The publicity shot of the Eiffel Tower felt a century too late. The Scottish Chamber Orchestra’s ‘Paris Concert’ focused not on the belle époque but on the effervescence and opulence of the French capital decades earlier. And there were generous helpings of effervescence and opulence in conductor Laurence Cummings’s compelling accounts.
SCO: The Paris Concert ****
Queen’s Hall, Edinburgh
Music from Rameau’s Les Boréades made a bracing opener – a blast of the high Baroque amid an otherwise Classical programme – and Cummings indulged us with a flamboyant, tongue-in-cheek commentary usefully placing the music in the opera’s convoluted storyline. His Mozart Paris Symphony was a delight, full of gesture and rhetoric – seldom can its first movement’s rushing scales have had so much sheer meaning – but superbly balanced in a buoyant slow movement.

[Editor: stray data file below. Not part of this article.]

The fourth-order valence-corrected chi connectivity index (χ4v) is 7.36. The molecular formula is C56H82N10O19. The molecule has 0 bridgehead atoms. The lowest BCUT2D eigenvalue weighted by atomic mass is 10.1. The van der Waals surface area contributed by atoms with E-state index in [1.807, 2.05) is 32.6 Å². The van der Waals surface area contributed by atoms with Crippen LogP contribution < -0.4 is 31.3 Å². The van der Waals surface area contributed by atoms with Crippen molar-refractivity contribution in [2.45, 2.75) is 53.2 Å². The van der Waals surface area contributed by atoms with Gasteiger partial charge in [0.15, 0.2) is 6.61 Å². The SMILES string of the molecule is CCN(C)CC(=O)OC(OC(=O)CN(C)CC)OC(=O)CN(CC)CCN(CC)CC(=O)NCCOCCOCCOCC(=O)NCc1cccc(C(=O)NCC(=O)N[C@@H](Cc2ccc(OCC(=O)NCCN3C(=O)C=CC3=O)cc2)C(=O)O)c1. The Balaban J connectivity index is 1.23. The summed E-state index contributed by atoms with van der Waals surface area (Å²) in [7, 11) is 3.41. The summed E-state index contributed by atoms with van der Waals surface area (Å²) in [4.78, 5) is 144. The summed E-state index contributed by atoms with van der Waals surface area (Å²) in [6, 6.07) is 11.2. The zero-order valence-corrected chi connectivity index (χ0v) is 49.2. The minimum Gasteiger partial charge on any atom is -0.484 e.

It was a shame, then, that things went slightly off the boil after the interval. A Sinfonia concertante in E flat by JC Bach was worth an outing for its unusual use of no less than six woodwind soloists – giving the SCO’s famously fantastic wind players a welcome chance to shine – but it had less going for it musically. Cummings’s closer – Haydn’s Oxford Symphony, originally written for a Parisian audience – returned to his opening vigour.
It was a beguiling evening, shining new light on the a couple of decades, and under Cummings’s inspirational direction, as illuminating as it was entertaining